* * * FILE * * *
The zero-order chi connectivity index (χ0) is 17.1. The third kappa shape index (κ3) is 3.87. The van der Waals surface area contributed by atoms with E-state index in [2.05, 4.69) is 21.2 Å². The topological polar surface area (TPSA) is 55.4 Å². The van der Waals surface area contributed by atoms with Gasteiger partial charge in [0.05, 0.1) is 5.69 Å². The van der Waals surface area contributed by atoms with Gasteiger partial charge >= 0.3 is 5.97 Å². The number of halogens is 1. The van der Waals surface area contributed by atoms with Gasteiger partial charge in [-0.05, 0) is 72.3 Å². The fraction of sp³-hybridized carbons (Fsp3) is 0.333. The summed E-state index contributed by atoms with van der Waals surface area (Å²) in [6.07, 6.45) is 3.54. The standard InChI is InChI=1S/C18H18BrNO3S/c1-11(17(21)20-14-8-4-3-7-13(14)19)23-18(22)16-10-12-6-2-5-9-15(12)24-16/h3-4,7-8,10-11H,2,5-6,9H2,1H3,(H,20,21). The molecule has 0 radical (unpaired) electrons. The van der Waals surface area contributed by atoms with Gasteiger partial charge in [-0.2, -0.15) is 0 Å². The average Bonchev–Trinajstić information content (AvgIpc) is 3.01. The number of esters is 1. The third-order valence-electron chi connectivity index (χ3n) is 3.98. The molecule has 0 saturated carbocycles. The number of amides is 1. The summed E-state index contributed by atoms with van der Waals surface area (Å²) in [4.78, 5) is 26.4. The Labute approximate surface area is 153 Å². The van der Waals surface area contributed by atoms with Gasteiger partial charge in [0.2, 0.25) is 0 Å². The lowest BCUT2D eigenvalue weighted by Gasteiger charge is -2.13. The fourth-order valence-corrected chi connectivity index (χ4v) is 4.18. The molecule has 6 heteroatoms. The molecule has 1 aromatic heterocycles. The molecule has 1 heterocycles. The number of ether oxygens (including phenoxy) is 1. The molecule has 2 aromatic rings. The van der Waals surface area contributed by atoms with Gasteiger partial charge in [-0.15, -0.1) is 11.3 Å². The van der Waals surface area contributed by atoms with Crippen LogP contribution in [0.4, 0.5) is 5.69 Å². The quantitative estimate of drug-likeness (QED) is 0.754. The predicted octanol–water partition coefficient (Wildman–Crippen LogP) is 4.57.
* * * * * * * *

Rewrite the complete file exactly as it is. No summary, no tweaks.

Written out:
The zero-order chi connectivity index (χ0) is 17.1. The third kappa shape index (κ3) is 3.87. The van der Waals surface area contributed by atoms with E-state index in [2.05, 4.69) is 21.2 Å². The topological polar surface area (TPSA) is 55.4 Å². The van der Waals surface area contributed by atoms with Gasteiger partial charge in [0.05, 0.1) is 5.69 Å². The van der Waals surface area contributed by atoms with Gasteiger partial charge >= 0.3 is 5.97 Å². The number of halogens is 1. The van der Waals surface area contributed by atoms with Gasteiger partial charge in [-0.05, 0) is 72.3 Å². The fraction of sp³-hybridized carbons (Fsp3) is 0.333. The summed E-state index contributed by atoms with van der Waals surface area (Å²) in [6.07, 6.45) is 3.54. The standard InChI is InChI=1S/C18H18BrNO3S/c1-11(17(21)20-14-8-4-3-7-13(14)19)23-18(22)16-10-12-6-2-5-9-15(12)24-16/h3-4,7-8,10-11H,2,5-6,9H2,1H3,(H,20,21). The molecule has 0 radical (unpaired) electrons. The van der Waals surface area contributed by atoms with Gasteiger partial charge in [-0.2, -0.15) is 0 Å². The average Bonchev–Trinajstić information content (AvgIpc) is 3.01. The number of esters is 1. The third-order valence-electron chi connectivity index (χ3n) is 3.98. The molecule has 0 saturated carbocycles. The number of amides is 1. The summed E-state index contributed by atoms with van der Waals surface area (Å²) in [4.78, 5) is 26.4. The Labute approximate surface area is 153 Å². The van der Waals surface area contributed by atoms with Gasteiger partial charge in [0.2, 0.25) is 0 Å². The lowest BCUT2D eigenvalue weighted by Gasteiger charge is -2.13. The fourth-order valence-corrected chi connectivity index (χ4v) is 4.18. The molecule has 6 heteroatoms. The molecule has 1 aromatic heterocycles. The molecule has 1 heterocycles. The number of ether oxygens (including phenoxy) is 1. The molecule has 2 aromatic rings. The van der Waals surface area contributed by atoms with Gasteiger partial charge in [-0.15, -0.1) is 11.3 Å². The van der Waals surface area contributed by atoms with Crippen LogP contribution in [0.4, 0.5) is 5.69 Å². The quantitative estimate of drug-likeness (QED) is 0.754. The predicted octanol–water partition coefficient (Wildman–Crippen LogP) is 4.57.